Raeisi dubs Nizami as ‘generative spring’ of Persian literature

Iranian President Ebrahim Raeisi described renowned Persian poet Nizami Ganjavi as a “generative spring” of Persian literature.
In a Monday message to a second annual event marking a week of commemoration for Nizami in Iran, Raeisi said Nizami’s works have represented a revival of Iranian-Islamic culture and have caused Persian literature to become more dynamic, IRNA reported.
“Nizami is one of the generative springs of Iranian literature and philosophy and his poems are full of Qur’anic concepts, divine verses and moral elucidations,” said the Iranian president in his message.
The message was read by Iran’s Minister of Culture and Islamic Guidance Mohammad-Mehdi Esmaeili during a ceremony held in Tehran’s Vahdat Hall.
“Naming March 12 for Nizami is a precious opportunity to renew the covenant with the sweet Persian language as the second language of the Islamic world and the language of the great Iranian civilization, and beyond that, the day is a tribute to the wise Persian orator who is among the prominent figures of the language.”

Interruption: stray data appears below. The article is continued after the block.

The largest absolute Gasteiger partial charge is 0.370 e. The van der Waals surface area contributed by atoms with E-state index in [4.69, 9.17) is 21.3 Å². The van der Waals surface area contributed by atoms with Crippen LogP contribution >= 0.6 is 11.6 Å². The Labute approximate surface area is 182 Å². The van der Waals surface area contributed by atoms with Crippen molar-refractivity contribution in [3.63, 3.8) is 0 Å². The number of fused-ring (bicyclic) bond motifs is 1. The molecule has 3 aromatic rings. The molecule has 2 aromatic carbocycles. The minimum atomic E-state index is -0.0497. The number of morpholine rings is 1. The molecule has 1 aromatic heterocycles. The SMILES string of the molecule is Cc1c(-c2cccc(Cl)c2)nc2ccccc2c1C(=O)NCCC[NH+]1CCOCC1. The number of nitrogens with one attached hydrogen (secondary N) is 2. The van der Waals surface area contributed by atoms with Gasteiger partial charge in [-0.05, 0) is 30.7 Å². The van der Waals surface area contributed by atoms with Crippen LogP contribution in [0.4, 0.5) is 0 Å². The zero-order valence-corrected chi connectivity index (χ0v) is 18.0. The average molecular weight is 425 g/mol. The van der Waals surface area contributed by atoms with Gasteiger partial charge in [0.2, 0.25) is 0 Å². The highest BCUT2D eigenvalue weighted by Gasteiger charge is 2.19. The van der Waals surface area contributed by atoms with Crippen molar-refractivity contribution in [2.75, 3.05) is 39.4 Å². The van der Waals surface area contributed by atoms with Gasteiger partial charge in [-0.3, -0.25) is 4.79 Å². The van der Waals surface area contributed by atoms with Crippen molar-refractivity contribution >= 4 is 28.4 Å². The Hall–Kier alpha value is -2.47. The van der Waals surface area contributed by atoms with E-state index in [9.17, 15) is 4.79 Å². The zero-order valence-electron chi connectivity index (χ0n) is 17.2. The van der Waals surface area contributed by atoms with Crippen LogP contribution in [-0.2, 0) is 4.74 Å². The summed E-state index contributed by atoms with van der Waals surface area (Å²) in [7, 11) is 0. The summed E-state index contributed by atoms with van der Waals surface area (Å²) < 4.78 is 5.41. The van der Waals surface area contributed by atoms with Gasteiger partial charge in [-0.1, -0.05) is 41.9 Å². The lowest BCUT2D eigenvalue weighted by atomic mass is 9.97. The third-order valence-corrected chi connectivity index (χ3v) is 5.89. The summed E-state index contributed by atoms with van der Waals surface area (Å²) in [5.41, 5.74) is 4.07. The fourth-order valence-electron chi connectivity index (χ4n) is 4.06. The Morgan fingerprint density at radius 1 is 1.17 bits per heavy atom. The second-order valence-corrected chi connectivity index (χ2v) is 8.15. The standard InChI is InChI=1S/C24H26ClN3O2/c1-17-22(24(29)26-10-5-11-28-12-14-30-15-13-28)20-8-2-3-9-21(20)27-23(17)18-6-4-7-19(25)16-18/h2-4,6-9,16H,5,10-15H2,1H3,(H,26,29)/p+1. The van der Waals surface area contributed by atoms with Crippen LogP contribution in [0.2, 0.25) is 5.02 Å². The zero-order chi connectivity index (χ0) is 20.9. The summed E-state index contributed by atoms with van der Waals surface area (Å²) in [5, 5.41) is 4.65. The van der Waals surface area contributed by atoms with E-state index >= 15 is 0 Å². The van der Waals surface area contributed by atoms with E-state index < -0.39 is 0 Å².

“Today, it is the duty of each one of us to protect the Persian language as the greatest cultural capital and one of the most important factors in the identity and unity of the Iranian nation. A country that has such a rich literary background deserves to protect its rich identity against foreign words and expressions,” his message continued.
Nizami Ganjavi, a 12th-century Muslim poet, is considered one of the greatest romantic epic poets in Persian literature.
He is highly known for ‘Khamseh’ (Quintet), a collection of five long narrative poems that he wrote between 1188 and 1197, with a total of 30,000 couplets.
These five poems include the didactic work Makhzan ol-Asrar (The Treasury of Mysteries); the three traditional love stories of Khosrow and Shirin, Leili and Majnun, and Haft Peykar; and the Eskandarnameh, which records the adventures of Alexander the Great. Each of these works is a masterpiece of Persian literature, and each contributes to the literary world in its unique way.
Nizami’s Haft Peykar was translated into English in 1924 by Charles Edward Wilson.


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